Team, Visitors, External Collaborators
Overall Objectives
Research Program
Application Domains
Highlights of the Year
New Software and Platforms
New Results
Bilateral Contracts and Grants with Industry
Partnerships and Cooperations
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Section: Application Domains


The design of workstations nowadays tends to include assessment steps in a Virtual Environment (VE) to evaluate ergonomic features. This approach is more cost-effective and convenient since working directly on the Digital Mock-Up (DMU) in a VE is preferable to constructing a real physical mock-up in a Real Environment (RE). This is substantiated by the fact that a Virtual Reality (VR) set-up can be easily modified, enabling quick adjustments of the workstation design. Indeed, the aim of integrating ergonomics evaluation tools in VEs is to facilitate the design process, enhance the design efficiency, and reduce the costs.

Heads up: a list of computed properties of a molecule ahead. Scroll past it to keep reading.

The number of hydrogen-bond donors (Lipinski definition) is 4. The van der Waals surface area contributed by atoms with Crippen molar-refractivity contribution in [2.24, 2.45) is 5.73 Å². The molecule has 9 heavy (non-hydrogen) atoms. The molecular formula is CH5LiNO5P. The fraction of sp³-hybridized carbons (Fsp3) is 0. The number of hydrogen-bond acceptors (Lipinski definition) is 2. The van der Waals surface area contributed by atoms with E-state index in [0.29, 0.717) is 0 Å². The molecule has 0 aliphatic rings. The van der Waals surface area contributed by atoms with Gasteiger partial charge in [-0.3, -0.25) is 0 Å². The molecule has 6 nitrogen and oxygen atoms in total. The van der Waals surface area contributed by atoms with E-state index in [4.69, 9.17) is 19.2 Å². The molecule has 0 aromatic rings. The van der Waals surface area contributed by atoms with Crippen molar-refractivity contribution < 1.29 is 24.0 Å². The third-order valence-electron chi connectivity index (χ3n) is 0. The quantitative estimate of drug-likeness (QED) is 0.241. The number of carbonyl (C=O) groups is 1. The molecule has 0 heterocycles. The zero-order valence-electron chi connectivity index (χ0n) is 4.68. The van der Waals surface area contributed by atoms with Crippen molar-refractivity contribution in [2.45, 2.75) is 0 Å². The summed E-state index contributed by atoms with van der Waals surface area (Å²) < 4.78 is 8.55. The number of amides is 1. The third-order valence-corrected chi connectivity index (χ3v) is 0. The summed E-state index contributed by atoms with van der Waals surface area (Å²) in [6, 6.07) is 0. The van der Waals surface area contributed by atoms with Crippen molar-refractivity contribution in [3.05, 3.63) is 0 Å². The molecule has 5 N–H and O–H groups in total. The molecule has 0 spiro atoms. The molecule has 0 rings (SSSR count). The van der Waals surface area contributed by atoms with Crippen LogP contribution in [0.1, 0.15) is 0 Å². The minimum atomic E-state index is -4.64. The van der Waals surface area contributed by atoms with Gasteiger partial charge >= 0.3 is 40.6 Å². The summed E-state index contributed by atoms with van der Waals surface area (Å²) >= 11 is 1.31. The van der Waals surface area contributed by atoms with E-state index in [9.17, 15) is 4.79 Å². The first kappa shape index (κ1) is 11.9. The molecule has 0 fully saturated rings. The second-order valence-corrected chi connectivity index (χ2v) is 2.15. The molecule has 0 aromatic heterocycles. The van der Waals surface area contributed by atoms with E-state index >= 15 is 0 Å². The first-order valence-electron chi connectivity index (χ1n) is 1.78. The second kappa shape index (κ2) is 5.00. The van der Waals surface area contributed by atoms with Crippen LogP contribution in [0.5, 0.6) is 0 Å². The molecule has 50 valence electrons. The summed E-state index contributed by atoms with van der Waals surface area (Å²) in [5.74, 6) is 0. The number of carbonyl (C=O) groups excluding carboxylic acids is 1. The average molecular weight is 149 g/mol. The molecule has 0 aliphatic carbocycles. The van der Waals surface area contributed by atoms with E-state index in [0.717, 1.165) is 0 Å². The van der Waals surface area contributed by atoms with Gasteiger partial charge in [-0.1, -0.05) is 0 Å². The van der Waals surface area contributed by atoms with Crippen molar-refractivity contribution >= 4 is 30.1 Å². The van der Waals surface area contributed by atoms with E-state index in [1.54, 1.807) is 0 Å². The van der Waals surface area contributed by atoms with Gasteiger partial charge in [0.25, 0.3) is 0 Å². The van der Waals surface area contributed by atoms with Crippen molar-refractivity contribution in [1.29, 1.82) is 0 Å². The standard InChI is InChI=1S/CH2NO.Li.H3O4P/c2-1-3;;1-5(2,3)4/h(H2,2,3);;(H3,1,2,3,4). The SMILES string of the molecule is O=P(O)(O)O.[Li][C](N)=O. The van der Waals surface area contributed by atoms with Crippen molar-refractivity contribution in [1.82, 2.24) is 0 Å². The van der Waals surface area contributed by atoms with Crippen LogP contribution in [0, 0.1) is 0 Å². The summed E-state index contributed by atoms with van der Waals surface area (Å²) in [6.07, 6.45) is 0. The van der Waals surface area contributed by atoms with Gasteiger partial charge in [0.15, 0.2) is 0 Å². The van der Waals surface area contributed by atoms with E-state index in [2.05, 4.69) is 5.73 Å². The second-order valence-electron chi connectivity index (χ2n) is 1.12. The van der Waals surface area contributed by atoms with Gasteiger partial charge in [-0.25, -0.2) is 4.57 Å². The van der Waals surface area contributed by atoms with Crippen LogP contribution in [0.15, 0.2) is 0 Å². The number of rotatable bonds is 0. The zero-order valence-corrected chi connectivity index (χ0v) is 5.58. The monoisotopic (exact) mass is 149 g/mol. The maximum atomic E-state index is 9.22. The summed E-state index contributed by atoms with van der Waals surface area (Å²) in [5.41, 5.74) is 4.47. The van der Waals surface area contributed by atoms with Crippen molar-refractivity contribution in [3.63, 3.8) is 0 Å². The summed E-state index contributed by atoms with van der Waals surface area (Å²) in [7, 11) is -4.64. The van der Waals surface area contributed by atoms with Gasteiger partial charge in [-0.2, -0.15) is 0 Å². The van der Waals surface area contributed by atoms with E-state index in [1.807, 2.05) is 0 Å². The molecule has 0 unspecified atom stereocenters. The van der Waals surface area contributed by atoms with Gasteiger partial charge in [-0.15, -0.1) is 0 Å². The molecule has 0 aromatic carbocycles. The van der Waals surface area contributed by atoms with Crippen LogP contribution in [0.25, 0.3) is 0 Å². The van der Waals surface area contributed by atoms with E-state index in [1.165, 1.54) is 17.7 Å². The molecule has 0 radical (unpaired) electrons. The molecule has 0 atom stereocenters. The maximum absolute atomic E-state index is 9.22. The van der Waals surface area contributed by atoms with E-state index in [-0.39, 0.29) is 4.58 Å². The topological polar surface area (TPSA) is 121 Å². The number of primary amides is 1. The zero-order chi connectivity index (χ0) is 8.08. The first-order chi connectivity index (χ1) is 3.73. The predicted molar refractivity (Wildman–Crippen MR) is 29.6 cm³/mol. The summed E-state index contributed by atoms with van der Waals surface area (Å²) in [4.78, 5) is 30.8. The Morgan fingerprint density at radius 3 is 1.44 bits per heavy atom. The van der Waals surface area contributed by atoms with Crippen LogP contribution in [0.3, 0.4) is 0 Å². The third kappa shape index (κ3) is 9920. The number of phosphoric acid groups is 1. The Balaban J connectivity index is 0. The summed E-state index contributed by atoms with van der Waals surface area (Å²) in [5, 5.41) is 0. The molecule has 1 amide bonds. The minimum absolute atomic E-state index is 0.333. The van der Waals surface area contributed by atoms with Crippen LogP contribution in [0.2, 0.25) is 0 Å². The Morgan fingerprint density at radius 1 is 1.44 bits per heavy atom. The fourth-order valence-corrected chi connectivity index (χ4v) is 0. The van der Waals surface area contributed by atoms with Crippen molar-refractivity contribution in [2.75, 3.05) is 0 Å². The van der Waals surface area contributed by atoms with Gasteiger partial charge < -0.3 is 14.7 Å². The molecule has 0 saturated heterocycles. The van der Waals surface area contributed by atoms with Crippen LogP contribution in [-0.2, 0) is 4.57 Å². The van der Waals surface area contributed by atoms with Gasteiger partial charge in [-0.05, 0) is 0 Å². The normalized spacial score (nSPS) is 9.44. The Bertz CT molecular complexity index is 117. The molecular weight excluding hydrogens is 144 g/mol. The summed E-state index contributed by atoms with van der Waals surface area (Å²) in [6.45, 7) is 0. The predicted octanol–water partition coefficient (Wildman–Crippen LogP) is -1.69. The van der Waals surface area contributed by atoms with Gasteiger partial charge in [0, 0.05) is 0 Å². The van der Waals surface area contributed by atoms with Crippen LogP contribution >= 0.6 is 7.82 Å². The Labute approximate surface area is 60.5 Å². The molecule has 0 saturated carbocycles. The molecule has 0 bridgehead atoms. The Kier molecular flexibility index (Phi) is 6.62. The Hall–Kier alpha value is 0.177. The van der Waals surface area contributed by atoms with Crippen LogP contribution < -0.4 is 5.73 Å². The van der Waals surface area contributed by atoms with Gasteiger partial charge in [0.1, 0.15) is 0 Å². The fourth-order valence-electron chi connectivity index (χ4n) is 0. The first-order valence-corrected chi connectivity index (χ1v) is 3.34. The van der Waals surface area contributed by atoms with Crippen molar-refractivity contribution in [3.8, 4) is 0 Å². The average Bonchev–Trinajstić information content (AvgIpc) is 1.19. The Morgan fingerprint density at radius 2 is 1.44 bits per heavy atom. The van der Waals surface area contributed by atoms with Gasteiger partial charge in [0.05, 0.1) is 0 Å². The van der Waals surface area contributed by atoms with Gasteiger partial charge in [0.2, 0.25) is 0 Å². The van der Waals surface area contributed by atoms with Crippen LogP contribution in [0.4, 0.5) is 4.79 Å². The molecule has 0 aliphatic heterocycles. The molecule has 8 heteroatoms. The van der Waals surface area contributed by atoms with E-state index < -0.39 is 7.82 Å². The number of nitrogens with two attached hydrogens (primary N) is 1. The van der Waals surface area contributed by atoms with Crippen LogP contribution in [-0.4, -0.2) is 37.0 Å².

The development of such platforms asks for several improvements in the field of motion analysis and VR. First, interactions have to be as natural as possible to properly mimic the motions performed in real environments. Second, the fidelity of the simulator also needs to be correctly evaluated. Finally, motion analysis tools have to be able to provide in real-time biomechanics quantities usable by ergonomists to analyse and improve the working conditions.

In real working condition, motion analysis and musculoskeletal risks assessment raise also many scientific and technological challenges. Similarly to virtual reality, fidelity of the working process may be affected by the measurement method. Wearing sensors or skin markers, together with the need of frequently calibrating the assessment system may change the way workers perform the tasks. Whatever the measurement is, classical ergonomic assessments generally address one specific parameter, such as posture, or force, or repetitions..., which makes it difficult to design a musculoskeletal risk factor that actually represent this risk. Another key scientific challenge is then to design new indicators that better capture the risk of musculoskeletal disorders. However, this indicator has to deal with the tradeoff between accurate biomechanical assessment and the difficulty to get reliable and the required information in real working conditions.